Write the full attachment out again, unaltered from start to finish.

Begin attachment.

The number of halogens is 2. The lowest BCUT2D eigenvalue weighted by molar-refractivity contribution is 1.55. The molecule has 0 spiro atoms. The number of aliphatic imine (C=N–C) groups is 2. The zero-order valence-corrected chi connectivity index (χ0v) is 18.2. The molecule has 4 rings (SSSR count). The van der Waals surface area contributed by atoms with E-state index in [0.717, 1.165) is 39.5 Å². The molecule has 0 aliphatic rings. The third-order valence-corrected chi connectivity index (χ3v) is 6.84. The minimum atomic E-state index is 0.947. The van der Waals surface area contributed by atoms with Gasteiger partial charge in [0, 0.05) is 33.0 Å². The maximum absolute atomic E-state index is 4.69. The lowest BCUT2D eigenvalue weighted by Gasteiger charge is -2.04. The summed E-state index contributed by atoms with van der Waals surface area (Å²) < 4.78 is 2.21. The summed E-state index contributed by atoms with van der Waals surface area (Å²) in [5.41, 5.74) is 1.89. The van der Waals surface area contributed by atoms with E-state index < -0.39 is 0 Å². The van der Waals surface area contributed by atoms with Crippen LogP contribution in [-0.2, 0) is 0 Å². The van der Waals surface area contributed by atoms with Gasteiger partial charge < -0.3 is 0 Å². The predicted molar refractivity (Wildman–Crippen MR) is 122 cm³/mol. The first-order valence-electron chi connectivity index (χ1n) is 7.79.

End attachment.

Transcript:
The number of halogens is 2. The lowest BCUT2D eigenvalue weighted by molar-refractivity contribution is 1.55. The molecule has 0 spiro atoms. The number of aliphatic imine (C=N–C) groups is 2. The zero-order valence-corrected chi connectivity index (χ0v) is 18.2. The molecule has 4 rings (SSSR count). The van der Waals surface area contributed by atoms with E-state index in [0.717, 1.165) is 39.5 Å². The molecule has 0 aliphatic rings. The third-order valence-corrected chi connectivity index (χ3v) is 6.84. The minimum atomic E-state index is 0.947. The van der Waals surface area contributed by atoms with Gasteiger partial charge in [0, 0.05) is 33.0 Å². The maximum absolute atomic E-state index is 4.69. The lowest BCUT2D eigenvalue weighted by Gasteiger charge is -2.04. The summed E-state index contributed by atoms with van der Waals surface area (Å²) < 4.78 is 2.21. The summed E-state index contributed by atoms with van der Waals surface area (Å²) in [5.41, 5.74) is 1.89. The van der Waals surface area contributed by atoms with E-state index < -0.39 is 0 Å². The van der Waals surface area contributed by atoms with Crippen LogP contribution in [-0.2, 0) is 0 Å². The van der Waals surface area contributed by atoms with Gasteiger partial charge < -0.3 is 0 Å². The predicted molar refractivity (Wildman–Crippen MR) is 122 cm³/mol. The first-order valence-electron chi connectivity index (χ1n) is 7.79.